Monday, March 8, 2021

Movie review: Evil Dead (2013)

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Evil Dead promised one thing and one thing only: “the most terrifying film you will ever experience.” And in my opinion, it certainly delivered on its promise. This 2013 remake may not be the campy Evil Dead you have grown to know and love, but perhaps that’s a good thing. Rather than seeing this Evil Dead as a poor reboot that doesn’t live up to its franchise, think of it as the horror masterpiece Sam Raimi originally envisioned in his mind but couldn’t make due to budgeting constraints. Directed by Fede Alvarez and produced by Mr Raimi, Robert G Tapert, and the groovy Bruce Campbell, the 2013 Evil Dead may not bring anything innovative to the horror genre and it may not be a very good movie with its terrible screenwriting, but it does bring one of the goriest and most terrifying scares to modern horror cinema.

The movie begins with a girl (Phoenix Connolly) being captured by rednecks and burned in the basement of an unknown cabin in the woods because she’s possessed by a demon. After a long period of time, it cuts to Mia (Jane Levy) and a group of her friends who are conducting an intervention, at that same cabin, helping Mia get over her addiction to opiates. In the process, they stumble upon a book in the basement called the Naturom Demonto, and after reading from it, they unleash a demon that possesses Mia and wants to kill everyone else.

The “save Mia’s soul, even if we have to kill her” plot isn’t all that original or cleverly put together. However, that aspect of the movie is negligible because of how fantastic the gore scenes are in “embellishing” the cabin. To keep this review on the tame side, let me just say every crowbar swing, staple gun fire, and shotgun blast painted the walls with several pints of red. The murders were much more graphic than simple decapitations, as every character looked as if they had been mauled by a bear.

On top of the pretty gore scenes, the 2013 Evil Dead also had some nice suspenseful atmospheres with excellent camera work. I enjoyed the horror scenes because they didn’t go for the cheap pop-ups all the time. The cinematography made use of the shadows and the lighting in the cabin, keeping most of the horror images in plain sight but, at the same time, hidden. One scene, for example, almost made me slap my face in fright because of how quickly I brought up my hand: You hear scratching noises coming from the bathroom. You enter the bathroom. You see “something” hiding in the shadows creating the noise. Then, after 20 seconds of mid-air suspense, it turns around, reveals itself cutting open its face, and pounces on you. I won’t be sleeping for weeks.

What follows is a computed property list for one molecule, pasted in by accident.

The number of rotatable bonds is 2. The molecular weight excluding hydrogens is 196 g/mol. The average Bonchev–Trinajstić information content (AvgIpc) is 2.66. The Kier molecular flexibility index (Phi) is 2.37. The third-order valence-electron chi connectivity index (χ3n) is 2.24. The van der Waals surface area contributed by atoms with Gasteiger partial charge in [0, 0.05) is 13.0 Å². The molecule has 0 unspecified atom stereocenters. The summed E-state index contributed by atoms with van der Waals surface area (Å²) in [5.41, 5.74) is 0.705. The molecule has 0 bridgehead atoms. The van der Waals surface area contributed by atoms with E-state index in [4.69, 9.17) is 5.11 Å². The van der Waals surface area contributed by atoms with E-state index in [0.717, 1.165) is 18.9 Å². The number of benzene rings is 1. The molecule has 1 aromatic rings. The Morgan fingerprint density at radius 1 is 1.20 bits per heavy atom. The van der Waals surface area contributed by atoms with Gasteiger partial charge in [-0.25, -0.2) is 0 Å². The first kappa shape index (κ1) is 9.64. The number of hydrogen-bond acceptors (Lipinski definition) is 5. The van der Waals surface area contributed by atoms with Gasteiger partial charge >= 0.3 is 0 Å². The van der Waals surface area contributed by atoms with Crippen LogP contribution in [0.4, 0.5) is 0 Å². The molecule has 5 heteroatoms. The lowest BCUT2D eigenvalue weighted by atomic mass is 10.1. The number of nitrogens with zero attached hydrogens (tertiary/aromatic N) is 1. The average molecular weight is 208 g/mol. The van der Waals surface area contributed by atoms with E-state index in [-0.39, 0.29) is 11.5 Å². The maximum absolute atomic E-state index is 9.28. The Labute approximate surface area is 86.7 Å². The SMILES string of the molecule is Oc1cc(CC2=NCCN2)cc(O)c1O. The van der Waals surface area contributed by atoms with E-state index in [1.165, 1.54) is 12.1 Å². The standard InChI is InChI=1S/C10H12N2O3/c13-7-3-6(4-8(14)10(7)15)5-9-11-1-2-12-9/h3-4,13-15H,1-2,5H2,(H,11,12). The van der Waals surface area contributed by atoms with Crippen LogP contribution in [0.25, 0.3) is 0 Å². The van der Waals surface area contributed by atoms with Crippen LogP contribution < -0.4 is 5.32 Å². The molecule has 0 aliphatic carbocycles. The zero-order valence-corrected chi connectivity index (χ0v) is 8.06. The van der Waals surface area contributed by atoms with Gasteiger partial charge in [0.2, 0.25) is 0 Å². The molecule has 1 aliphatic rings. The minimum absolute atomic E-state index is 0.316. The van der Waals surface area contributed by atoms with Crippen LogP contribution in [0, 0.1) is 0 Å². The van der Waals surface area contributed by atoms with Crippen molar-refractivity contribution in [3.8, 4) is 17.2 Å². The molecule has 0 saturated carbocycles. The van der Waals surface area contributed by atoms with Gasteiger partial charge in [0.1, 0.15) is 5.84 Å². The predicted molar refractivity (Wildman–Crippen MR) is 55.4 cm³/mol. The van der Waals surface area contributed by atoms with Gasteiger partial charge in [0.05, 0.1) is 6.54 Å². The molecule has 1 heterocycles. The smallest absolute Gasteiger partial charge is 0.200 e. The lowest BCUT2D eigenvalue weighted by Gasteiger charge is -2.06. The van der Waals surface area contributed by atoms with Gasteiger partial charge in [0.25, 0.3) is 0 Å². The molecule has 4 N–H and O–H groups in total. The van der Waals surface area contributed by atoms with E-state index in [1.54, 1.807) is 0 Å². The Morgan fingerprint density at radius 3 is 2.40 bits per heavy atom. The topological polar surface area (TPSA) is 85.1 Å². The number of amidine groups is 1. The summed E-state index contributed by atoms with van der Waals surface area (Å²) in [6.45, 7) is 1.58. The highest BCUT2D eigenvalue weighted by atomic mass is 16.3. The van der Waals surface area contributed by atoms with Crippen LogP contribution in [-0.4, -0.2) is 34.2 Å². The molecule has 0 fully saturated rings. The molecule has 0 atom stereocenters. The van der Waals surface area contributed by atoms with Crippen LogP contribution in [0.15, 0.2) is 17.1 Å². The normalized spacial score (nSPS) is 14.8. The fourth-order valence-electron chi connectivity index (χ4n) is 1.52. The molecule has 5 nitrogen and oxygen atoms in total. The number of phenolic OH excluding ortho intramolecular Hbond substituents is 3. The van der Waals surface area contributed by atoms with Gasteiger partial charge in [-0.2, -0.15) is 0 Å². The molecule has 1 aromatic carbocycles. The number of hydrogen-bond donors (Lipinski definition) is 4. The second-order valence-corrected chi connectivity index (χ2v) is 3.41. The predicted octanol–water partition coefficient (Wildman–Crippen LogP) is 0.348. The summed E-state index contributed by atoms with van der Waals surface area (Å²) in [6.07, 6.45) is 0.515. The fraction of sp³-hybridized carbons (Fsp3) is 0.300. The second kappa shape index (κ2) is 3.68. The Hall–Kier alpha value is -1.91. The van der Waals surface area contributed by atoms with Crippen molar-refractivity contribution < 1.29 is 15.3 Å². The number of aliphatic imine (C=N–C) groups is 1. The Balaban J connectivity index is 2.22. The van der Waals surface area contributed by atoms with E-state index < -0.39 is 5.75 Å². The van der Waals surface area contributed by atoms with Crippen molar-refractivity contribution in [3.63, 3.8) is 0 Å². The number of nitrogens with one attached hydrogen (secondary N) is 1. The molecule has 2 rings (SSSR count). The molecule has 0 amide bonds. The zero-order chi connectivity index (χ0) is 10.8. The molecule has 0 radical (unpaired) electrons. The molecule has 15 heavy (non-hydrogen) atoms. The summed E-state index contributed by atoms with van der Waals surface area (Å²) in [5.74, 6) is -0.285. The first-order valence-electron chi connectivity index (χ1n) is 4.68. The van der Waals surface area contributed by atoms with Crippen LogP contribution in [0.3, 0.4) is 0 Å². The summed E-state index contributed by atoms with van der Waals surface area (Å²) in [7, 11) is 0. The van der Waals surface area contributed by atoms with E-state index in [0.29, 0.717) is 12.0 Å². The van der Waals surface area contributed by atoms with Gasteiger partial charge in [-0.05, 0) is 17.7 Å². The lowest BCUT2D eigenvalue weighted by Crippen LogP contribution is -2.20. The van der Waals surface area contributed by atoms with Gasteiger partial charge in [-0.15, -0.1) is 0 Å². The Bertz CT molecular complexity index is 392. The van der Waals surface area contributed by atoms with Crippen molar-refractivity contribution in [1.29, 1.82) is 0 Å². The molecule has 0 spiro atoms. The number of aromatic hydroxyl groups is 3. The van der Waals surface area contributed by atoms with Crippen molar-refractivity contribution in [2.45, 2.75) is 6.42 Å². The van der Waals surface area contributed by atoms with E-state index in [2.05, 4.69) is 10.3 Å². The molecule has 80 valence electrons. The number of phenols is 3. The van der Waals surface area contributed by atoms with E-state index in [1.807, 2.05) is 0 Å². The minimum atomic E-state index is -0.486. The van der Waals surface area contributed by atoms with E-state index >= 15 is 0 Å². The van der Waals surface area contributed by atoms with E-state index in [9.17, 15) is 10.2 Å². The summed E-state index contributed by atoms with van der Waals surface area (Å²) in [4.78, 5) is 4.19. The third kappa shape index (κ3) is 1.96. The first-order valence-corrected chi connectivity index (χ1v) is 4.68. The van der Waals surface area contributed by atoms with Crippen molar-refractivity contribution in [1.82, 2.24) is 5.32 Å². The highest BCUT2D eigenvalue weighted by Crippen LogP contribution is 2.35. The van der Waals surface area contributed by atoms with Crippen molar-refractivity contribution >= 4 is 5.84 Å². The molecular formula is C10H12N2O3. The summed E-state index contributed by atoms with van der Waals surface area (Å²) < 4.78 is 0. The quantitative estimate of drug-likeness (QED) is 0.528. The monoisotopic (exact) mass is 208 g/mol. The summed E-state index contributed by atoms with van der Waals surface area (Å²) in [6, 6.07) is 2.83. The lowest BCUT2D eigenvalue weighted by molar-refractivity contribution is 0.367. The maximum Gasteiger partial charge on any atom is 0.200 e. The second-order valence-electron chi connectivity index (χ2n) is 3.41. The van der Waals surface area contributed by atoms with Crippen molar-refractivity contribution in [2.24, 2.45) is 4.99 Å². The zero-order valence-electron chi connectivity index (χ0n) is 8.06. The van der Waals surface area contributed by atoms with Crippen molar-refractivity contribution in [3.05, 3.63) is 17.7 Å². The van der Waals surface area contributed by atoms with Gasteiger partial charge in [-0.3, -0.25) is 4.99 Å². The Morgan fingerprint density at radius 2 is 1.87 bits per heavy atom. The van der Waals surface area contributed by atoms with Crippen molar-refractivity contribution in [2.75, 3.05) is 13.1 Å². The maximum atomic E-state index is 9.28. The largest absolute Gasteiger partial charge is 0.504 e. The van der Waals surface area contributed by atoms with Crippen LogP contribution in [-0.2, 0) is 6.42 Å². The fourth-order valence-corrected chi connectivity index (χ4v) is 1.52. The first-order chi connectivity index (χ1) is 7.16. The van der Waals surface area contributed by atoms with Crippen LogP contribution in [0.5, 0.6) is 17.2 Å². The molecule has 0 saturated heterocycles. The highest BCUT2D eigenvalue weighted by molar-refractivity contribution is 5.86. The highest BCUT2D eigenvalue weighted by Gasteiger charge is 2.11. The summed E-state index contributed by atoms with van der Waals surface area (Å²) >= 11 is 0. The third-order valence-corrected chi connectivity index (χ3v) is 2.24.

The one drawback in this film, however, is how badly the actors were written into the story. Although I realize most people who go to horror films are in for the thrill and not so much the complex characters, the screenwriting in Evil Dead was just so atrocious that it unfortunately bled into the overall experience of the movie. The first ten minutes of this film quickly immersed us in a creepy forest and cabin atmosphere; however, we weren’t given any formal introduction as to who the characters were and what they were doing in said forest and cabin. To be honest, I didn’t know any character’s name—except Mia’s, I suppose—throughout the entire movie. If it weren’t for IMDB, I would have referred to all the characters in this review as Meat Sack #1, Meat Sack #2, Meat Sack #3, and last but not least, the memorable Meat Sack #4.

To add on to the blandness of these characters, most of them didn’t even fit into any horror stereotypes that could have at least helped me differentiate their personalities in the movie. It might seem as though I’m nitpicking this movie for its poor character development, but it really does affect the overall experience of the movie, as not being able to identify with the characters prevents us from empathizing with them and building up suspense in their shoes. I remember cringing at one moment where one of the “meat sacks” had to cut off her arm to prevent an unexplained demon infection from spreading, but then I remembered how much I don’t really care because she only had a few lines in the movie anyway. There were three screenwriters working on the script for this. Three! I don’t know how the combined effort of three people amounted to something so unpolished and unrefined.

I appreciated the 2013 Evil Dead more than I originally thought I would have because of how much it stood on its own while still keeping some of the original elements. Filmmakers could have used better character development to accentuate the horror and make this truly into a masterpiece, but over all, I was really satisfied with what frightened me.

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